Cao Xianli, the owner of a ‘ribs and rice’ restaurant in eastern China’s Qingdao city, is facing his biggest test in a decade of running the eatery, reported Reuters.
Not only have costs doubled in the last year because of soaring pork prices, but he’s not even sure he’ll be able to secure enough of the meat needed for his signature dish. “My concern is how much longer I will still be able to buy pork. If I can’t buy pork, I have to close my shop,” Cao told Reuters.
China’s rocketing pork prices come after a deadly disease ravaged its huge hog herd, leaving the world’s top consumer of the meat short of about a quarter of its usual supplies. That’s about 13.5 million tons, more than the entire pork production of the United States.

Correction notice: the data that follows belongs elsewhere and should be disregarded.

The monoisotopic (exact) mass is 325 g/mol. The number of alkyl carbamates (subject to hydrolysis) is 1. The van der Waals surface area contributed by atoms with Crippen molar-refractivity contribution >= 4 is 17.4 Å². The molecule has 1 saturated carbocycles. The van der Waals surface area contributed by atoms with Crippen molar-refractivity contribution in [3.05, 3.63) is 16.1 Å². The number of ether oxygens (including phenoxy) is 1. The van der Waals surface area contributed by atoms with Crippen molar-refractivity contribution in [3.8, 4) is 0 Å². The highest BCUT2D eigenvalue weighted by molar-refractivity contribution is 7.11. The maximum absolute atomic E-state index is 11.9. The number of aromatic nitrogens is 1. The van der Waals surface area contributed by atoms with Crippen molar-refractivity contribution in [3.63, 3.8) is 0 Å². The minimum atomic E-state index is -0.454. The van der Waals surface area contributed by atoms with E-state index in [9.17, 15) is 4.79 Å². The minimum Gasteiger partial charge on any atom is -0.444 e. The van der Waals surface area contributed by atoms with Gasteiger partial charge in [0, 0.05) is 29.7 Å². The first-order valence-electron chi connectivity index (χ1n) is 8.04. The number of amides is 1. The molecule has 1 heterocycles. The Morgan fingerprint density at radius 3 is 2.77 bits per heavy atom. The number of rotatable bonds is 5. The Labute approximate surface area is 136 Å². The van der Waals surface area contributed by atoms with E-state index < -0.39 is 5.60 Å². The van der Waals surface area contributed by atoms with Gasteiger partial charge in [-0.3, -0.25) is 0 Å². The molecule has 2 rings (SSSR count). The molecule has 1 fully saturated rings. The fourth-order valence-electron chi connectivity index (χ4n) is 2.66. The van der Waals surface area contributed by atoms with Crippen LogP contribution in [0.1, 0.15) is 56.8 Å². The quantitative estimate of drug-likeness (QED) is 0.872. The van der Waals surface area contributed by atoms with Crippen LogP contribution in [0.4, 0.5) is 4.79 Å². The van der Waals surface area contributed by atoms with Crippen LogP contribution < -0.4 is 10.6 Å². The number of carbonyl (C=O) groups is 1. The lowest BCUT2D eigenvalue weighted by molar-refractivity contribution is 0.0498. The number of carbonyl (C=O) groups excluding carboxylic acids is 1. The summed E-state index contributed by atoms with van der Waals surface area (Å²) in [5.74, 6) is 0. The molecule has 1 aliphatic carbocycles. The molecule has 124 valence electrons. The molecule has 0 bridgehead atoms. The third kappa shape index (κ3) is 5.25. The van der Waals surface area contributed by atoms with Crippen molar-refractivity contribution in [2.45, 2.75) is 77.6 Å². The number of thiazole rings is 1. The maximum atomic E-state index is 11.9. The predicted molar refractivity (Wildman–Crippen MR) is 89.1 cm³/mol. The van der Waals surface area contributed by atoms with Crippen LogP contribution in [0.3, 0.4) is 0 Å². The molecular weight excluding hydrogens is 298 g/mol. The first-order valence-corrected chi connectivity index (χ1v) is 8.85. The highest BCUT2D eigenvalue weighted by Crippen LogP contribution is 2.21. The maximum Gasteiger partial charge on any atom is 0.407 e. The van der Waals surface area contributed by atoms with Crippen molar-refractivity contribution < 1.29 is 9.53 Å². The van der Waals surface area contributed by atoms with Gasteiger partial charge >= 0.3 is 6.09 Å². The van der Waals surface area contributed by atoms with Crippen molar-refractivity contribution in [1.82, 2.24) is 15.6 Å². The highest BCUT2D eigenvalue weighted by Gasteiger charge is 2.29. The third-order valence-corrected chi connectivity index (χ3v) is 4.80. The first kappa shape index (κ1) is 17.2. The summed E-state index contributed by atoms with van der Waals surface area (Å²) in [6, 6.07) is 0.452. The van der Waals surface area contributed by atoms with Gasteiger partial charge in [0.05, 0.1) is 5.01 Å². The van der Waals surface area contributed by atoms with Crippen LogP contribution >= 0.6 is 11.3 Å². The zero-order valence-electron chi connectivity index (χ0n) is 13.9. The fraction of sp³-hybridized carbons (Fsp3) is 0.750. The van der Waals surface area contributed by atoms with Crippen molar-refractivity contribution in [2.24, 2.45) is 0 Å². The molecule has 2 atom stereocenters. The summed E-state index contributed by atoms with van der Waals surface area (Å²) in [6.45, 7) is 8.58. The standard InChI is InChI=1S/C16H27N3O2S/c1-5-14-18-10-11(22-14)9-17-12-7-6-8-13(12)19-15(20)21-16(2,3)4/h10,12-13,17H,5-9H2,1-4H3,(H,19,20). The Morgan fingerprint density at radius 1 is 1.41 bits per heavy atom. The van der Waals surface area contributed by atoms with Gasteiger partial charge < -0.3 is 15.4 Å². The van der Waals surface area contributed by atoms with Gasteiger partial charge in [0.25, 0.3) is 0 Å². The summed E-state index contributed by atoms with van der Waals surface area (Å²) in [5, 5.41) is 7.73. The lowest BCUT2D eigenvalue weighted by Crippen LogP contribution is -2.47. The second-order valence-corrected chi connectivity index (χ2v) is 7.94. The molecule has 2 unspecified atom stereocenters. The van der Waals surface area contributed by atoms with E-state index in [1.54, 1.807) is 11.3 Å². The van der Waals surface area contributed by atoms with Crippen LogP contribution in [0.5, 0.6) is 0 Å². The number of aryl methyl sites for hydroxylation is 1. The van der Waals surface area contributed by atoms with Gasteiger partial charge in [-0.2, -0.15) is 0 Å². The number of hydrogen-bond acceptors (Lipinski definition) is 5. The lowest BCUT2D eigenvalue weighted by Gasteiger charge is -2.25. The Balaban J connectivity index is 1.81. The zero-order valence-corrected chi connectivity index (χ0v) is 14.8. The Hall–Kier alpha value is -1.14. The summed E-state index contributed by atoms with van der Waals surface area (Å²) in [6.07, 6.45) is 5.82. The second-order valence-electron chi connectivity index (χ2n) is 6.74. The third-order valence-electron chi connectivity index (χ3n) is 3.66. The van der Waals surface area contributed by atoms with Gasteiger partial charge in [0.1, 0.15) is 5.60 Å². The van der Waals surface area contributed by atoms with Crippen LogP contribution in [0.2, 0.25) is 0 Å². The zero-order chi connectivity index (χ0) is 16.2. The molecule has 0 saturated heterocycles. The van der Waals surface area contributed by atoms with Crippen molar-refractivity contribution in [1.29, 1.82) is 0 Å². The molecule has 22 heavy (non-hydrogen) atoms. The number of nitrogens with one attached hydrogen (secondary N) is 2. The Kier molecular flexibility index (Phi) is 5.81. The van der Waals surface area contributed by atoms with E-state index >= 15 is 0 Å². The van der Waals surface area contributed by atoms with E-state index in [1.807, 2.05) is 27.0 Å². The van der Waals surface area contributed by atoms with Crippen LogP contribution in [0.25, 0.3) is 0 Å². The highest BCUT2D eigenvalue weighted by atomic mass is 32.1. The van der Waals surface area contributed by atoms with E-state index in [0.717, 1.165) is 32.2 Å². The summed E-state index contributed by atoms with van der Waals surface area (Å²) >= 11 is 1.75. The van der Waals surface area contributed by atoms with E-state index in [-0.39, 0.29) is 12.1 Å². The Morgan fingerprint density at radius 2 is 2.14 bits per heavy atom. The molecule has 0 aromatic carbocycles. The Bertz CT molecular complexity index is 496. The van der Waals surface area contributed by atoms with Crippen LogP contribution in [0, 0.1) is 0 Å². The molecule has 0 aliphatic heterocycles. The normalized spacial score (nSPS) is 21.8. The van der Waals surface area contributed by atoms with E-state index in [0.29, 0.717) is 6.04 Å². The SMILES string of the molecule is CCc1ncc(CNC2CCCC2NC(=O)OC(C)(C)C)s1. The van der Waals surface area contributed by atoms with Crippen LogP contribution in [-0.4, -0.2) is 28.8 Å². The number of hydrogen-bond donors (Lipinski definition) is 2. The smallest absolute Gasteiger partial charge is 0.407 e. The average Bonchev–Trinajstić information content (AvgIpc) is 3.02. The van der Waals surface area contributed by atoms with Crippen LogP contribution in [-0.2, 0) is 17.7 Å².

With pork by far the most popular meat in China, food inflation is running at its highest in almost eight years, surprising both seasoned economists and restaurateurs. “In the past year, both we and the market underestimated the pace of pork price inflation,” wrote analyst Lu Ting and colleagues at Japanese bank Nomura in an October report, revising up their forecast for inflation next year.